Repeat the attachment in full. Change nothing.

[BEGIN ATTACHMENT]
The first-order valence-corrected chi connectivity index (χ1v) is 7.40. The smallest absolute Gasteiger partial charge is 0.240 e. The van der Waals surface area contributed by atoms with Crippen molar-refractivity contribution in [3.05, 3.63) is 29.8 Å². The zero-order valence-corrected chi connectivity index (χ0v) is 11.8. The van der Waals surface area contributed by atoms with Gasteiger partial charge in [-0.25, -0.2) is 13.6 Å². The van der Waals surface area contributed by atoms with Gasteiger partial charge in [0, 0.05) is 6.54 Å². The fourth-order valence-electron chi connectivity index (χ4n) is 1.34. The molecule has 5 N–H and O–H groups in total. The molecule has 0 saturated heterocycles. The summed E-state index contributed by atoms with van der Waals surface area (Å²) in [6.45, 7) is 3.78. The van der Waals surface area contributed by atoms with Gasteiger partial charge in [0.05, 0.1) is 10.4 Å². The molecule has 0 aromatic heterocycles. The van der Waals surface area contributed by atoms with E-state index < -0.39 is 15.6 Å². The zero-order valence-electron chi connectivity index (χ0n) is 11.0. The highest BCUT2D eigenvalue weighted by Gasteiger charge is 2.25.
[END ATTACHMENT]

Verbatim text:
The first-order valence-corrected chi connectivity index (χ1v) is 7.40. The smallest absolute Gasteiger partial charge is 0.240 e. The van der Waals surface area contributed by atoms with Crippen molar-refractivity contribution in [3.05, 3.63) is 29.8 Å². The zero-order valence-corrected chi connectivity index (χ0v) is 11.8. The van der Waals surface area contributed by atoms with Gasteiger partial charge in [-0.25, -0.2) is 13.6 Å². The van der Waals surface area contributed by atoms with Gasteiger partial charge in [0, 0.05) is 6.54 Å². The fourth-order valence-electron chi connectivity index (χ4n) is 1.34. The molecule has 5 N–H and O–H groups in total. The molecule has 0 saturated heterocycles. The summed E-state index contributed by atoms with van der Waals surface area (Å²) in [6.45, 7) is 3.78. The van der Waals surface area contributed by atoms with Gasteiger partial charge in [0.05, 0.1) is 10.4 Å². The molecule has 0 aromatic heterocycles. The van der Waals surface area contributed by atoms with E-state index < -0.39 is 15.6 Å². The zero-order valence-electron chi connectivity index (χ0n) is 11.0. The highest BCUT2D eigenvalue weighted by Gasteiger charge is 2.25.